Understanding Hip Pain

Adventist Health Sonora is here to help

The ends of two or more bones, connected together by ligament tissues, form a joint. For example, your hip is a ball-and-socket joint, formed by the upper ball-shaped end of the femur (thigh bone) and a part of the pelvis called the acetabulum (socket). The bone ends inside a hip joint are covered with a smooth layer called joint cartilage. Normal cartilage allows nearly frictionless and pain-free movement. A normal hip joint can be compared to a brand new tire: lots of tread and a smooth ride for the vehicle.normal hip joint

As the hip joint begins to show signs of wear, smooth cartilage begins to deteriorate, soften, fragment and break off, eventually wearing down to the bone. The cartilage tread fragments break off, accumulate and irritate the lining of the joint.

This may cause:

  • Inflammation
  • Swelling
  • Stiffness
  • Loss of motion

A joint lining tissue membrane, similar to the lining inside of your cheek, encloses every joint with a smooth tissue lining called the synovium. The synovium produces fluid that reduces friction and wear in a joint. It also contains many nerve endings that produce pain and swelling when irritated by joint wear debris.

Treating arthritic joint wear

Although the entire process of arthritic joint wear and breakdown may take years to develop, symptoms may develop suddenly and without warning. None of our current homeopathic or prescription medical treatments "cure the arthritis" (defined as restoring the cartilage surfaces to normal — despite advertisements to the contrary). Current treatments may have variable levels of success in reducing pain and swelling, improving motion, and slowing further joint damage.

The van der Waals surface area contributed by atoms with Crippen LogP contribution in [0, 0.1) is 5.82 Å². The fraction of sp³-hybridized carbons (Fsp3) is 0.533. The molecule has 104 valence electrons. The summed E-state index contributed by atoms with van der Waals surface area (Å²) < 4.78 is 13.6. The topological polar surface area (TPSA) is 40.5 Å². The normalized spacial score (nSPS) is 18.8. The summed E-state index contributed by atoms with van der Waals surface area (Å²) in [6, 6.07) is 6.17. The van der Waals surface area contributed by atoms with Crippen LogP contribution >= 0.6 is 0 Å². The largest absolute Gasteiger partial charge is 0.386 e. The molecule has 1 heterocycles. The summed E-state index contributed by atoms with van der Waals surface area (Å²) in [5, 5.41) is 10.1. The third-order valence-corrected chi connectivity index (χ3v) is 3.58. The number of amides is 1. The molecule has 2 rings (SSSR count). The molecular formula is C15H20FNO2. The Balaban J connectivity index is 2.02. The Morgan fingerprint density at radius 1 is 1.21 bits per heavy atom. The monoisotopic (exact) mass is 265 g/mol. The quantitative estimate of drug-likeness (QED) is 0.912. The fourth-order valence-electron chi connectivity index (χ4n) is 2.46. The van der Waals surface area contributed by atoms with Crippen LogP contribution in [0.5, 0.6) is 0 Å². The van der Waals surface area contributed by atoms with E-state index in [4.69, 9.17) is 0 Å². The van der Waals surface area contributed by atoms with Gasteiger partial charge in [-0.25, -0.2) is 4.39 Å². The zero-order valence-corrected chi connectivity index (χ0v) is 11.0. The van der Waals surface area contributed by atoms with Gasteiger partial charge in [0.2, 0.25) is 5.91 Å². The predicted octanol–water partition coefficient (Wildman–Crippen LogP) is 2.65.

Osteoarthritis (OA) and rheumatoid arthritis are the two most common forms of arthritis. The wear and tear of daily life is the most common reason for arthritis — though joint wear is also affected by the genetic makeup and durability of our cartilage. Our genetically determined cartilage structure and durability determines our joint health and longevity.arthritic hip joint

Other common factors that contribute to premature wear of joint surfaces include:

  • Joint injuries, such as serious hip fractures or hip dislocation
  • Overuse of a joint from work or sport activities
  • Abnormal joint anatomy
  • Weak muscle control
  • Obesity